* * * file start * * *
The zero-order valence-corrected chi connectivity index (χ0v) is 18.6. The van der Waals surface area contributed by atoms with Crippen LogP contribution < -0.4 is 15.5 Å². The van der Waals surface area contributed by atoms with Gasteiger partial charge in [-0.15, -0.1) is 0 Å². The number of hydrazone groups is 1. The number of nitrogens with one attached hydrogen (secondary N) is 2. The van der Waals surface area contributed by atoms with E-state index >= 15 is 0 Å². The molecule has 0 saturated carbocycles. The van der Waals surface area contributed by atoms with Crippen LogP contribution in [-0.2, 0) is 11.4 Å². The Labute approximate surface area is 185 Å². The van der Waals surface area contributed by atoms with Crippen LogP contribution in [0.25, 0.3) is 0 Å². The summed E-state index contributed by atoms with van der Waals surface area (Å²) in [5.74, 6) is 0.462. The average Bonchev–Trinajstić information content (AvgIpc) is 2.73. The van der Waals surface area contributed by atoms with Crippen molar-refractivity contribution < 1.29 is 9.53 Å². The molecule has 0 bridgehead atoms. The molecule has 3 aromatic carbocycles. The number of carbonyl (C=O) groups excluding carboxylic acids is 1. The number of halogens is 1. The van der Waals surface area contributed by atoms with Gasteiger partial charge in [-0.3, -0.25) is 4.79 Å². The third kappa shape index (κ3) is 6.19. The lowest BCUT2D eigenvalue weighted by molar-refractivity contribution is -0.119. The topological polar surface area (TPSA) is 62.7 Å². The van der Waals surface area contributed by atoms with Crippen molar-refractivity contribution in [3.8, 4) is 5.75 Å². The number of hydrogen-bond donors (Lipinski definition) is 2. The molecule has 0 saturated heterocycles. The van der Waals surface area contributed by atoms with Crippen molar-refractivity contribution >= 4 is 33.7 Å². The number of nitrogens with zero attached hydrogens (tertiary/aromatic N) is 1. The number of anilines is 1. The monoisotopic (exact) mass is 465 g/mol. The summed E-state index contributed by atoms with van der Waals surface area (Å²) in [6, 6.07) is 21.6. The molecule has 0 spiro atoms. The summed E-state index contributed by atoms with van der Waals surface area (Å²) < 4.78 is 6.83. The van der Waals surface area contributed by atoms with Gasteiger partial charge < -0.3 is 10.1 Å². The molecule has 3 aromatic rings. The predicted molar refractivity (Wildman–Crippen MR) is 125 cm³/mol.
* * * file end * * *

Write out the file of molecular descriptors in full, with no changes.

The zero-order valence-corrected chi connectivity index (χ0v) is 18.6. The van der Waals surface area contributed by atoms with Crippen LogP contribution < -0.4 is 15.5 Å². The van der Waals surface area contributed by atoms with Gasteiger partial charge in [-0.15, -0.1) is 0 Å². The number of hydrazone groups is 1. The number of nitrogens with one attached hydrogen (secondary N) is 2. The van der Waals surface area contributed by atoms with E-state index >= 15 is 0 Å². The molecule has 0 saturated carbocycles. The van der Waals surface area contributed by atoms with Crippen LogP contribution in [-0.2, 0) is 11.4 Å². The Labute approximate surface area is 185 Å². The van der Waals surface area contributed by atoms with Crippen LogP contribution in [0.25, 0.3) is 0 Å². The summed E-state index contributed by atoms with van der Waals surface area (Å²) in [5.74, 6) is 0.462. The average Bonchev–Trinajstić information content (AvgIpc) is 2.73. The van der Waals surface area contributed by atoms with Crippen molar-refractivity contribution < 1.29 is 9.53 Å². The molecule has 0 bridgehead atoms. The molecule has 3 aromatic carbocycles. The number of carbonyl (C=O) groups excluding carboxylic acids is 1. The number of halogens is 1. The van der Waals surface area contributed by atoms with Gasteiger partial charge in [-0.3, -0.25) is 4.79 Å². The third kappa shape index (κ3) is 6.19. The lowest BCUT2D eigenvalue weighted by molar-refractivity contribution is -0.119. The topological polar surface area (TPSA) is 62.7 Å². The van der Waals surface area contributed by atoms with Crippen molar-refractivity contribution in [3.8, 4) is 5.75 Å². The number of hydrogen-bond donors (Lipinski definition) is 2. The molecule has 0 saturated heterocycles. The van der Waals surface area contributed by atoms with Crippen molar-refractivity contribution >= 4 is 33.7 Å². The number of nitrogens with zero attached hydrogens (tertiary/aromatic N) is 1. The number of anilines is 1. The monoisotopic (exact) mass is 465 g/mol. The summed E-state index contributed by atoms with van der Waals surface area (Å²) in [6, 6.07) is 21.6. The molecule has 0 spiro atoms. The summed E-state index contributed by atoms with van der Waals surface area (Å²) < 4.78 is 6.83. The van der Waals surface area contributed by atoms with Gasteiger partial charge < -0.3 is 10.1 Å². The molecule has 3 aromatic rings. The predicted molar refractivity (Wildman–Crippen MR) is 125 cm³/mol.